The dream was to celebrate the 30th anniversary of the most iconic music festival of all time. The reality was much, much darker: four days of torrid heat, horrendous sanitation, overpriced food and aggro bands that whipped the tired, tanked audience into a mad frenzy.
Held on a former military installation in upstate New York, Woodstock ’99 was as epic a disaster as the original 1969 event was a generation-defining triumph. Instead of the peaceful love-in featuring the most inspired/inspiring acts of a generation, W99 was a mish-mash of then-popular hard rockers (Limp Bizkit, Korn, Creed) mixed with some boomer-friendly throwbacks (Mickey Hart, Willie Nelson, The Who’s John Entwistle), hip-hop (DMX, The Roots, ICP), jam bands (Moe., String Cheese Incident) and pop stars (Sheryl Crow, Moby) playing to an increasingly agitated audience.
The whole sorted mess is laid out in the two-minute trailer for the upcoming (July 23) HBO documentary Woodstock 99: Peace, Love, and Rage that dropped on Wednesday. Directed by Garret Price (Love, Antosha), the movie looks back at the event that was promoted as a return to the counterculture garden that instead descended into violent riots, arson, allegations of sexual assault and looting when organizers lost control of the site, the crowd and the original plot.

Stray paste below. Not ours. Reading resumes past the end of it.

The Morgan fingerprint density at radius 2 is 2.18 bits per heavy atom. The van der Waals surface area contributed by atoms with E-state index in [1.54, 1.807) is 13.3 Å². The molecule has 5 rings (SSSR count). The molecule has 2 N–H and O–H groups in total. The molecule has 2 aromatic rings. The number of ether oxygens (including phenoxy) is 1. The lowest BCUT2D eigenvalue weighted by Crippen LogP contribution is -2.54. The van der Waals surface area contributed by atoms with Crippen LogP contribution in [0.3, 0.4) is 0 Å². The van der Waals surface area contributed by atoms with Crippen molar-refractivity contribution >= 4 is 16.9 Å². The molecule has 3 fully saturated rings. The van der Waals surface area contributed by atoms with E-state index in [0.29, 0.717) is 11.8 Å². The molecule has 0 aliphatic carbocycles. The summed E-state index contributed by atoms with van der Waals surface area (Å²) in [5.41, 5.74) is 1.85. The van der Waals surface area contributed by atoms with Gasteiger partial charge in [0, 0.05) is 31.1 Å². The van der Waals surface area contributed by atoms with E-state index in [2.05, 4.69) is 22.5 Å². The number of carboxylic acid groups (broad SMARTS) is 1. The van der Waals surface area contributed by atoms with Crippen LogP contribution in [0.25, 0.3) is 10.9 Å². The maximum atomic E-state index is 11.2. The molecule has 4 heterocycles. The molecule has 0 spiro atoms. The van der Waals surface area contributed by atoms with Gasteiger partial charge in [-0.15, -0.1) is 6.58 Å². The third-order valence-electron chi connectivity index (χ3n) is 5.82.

“There is a sixth sense that you develop when you spend your life going to venues… I can tell you 100 feet away what the energy in that venue is going to be like,” says Moby in voice-over to open the preview. The footage shows smiling patrons walking onto the heat-radiating, shade-free expanse of concrete where 400,000 fans broiled for the weekend, offering a preview of the mayhem to come. “We got off the bus and I was like, ‘Something is not right,'” Moby intones.
The movie coincides with the 22nd anniversary of the “day the nineties died,” hitting some of the “highlights” of the event, from the $4 bottles of water, to the “mud” outside the overflowing portable toilets that patrons wallowed in and the “dark energy” coming from the geeked-up, hammered young white males who found release for their hostility when bands such as Bizkit encouraged them to “Break Stuff.”
With interviews from the event’s organizers, Michael Lang and John Scher, as well as Korn’s Jonathan Davis, The Offspring, Scott Stapp of Creed, The Roots’ Black Thought and cultural critics Wesley Morris and Maureen Callahan among others, the film revisits the fires and fury fueled by toxic masculinity and the sinking feeling that the decision to transform a previous generation’s peace signs into dollar signs was bound to end in tragedy.
Woodstock 99: Peace, Love, And Rage will premiere on HBO at 9 p.m. ET on July 23.
Watch the trailer for the film below.